TSA excludes government enterprises which have operational independence.

Fund managers, however, expect the implementation of the TSA to adversely impact deposits in the banking system and hurt lenders that heavily rely on state banking.

The banking sector’s liquidity decreased marginally to 49.7 percent in June from 49.9 percent in March this year, according to CBK data.

Kenya’s creation of the Treasury Single Account which targets entities purely funded from the Exchequer is part of a broader plan by the EAC member states to ensure oversight of public funds and eliminate unnecessary costs related to keeping money in bank accounts.

The policy shift has the backing of the International Monetary Fund as part of its campaign against the looting and misappropriation of public funds by government and state officers.

However, the government has previously wavered on the creation of a TSA despite a push by the IMF for the centralisation of government payments to bolster transparency in the management of public funds and lower borrowing costs.

Read: Kenya heads into fifth review as IMF firms grip on economic policyIn 2015, the then National Treasury Cabinet Secretary Henry Rotich announced the creation of the TSA to enhance transparency and accountability in the use of public resources following widespread corruption in the public sector.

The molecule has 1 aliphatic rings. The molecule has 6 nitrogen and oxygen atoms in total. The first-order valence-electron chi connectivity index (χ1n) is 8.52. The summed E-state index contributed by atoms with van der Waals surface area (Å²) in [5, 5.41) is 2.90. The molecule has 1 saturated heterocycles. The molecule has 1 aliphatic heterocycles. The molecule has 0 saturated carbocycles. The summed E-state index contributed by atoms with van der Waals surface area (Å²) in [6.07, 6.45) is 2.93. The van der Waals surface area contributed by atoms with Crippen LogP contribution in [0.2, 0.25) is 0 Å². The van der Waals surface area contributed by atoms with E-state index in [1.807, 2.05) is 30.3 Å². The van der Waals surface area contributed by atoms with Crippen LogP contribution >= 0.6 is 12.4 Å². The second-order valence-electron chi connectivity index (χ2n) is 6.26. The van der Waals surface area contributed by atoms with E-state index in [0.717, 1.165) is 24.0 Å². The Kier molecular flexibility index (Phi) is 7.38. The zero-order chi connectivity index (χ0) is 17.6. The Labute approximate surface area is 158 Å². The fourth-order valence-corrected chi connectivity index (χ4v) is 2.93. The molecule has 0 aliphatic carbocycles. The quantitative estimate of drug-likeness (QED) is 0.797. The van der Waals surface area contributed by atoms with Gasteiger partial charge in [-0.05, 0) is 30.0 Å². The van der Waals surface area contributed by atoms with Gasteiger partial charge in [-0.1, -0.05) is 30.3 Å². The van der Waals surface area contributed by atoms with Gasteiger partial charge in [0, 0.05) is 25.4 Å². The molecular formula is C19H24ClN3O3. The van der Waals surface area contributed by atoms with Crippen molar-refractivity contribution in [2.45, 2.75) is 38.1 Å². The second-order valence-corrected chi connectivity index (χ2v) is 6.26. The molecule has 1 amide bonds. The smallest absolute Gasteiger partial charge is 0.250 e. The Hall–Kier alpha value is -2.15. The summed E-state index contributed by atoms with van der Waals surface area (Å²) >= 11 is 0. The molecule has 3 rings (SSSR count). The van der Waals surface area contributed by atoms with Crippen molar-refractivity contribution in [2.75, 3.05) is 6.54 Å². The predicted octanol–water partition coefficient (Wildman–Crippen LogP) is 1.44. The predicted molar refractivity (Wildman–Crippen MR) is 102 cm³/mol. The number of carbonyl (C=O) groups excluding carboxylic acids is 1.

But in 2016-17 the National Treasury failed to honour its budget promises of going to full adoption of the TSA to ensure efficient and effective cash management.

In Kenya, creation of the TSA is enshrined in the Public Finance (Administration and Management) Regulations 2013, which were formulated to boost the effectiveness of the Public Finance Management Act (2012).

Kenya hopes the TSA for public funds will help track cashflows within state organs, control wastage and lessen excessive borrowing by the government that is largely blamed for rising interest rates.

The National Treasury has adopted a unique version of TSA that does not involve collapsing all government accounts into a single account but allows MDAs to retain their multiple bank accounts on condition that they don’t keep public funds in these accounts for more than 24 hours.“The objective of TSA is to ensure we don’t have funds sitting idly all over yet you can have an account where payment is done today or tomorrow without having idle funds,” said Ndung’u.

The elimination of paper work in processing requests and disbursement of funds by the Exchequer to MDAs is expected to enhance accountability, transparency and efficiency in the management of public resources.

Kenya launched the Integrated Financial Management Information System (IFMIS) in 2014 viewing it as a solution to the procurement-related scandals, but the system has not protected the country from revenue leakages. © Copyright 2022 Nation Media Group. All Rights Reserved. Provided by SyndiGate Media Inc. (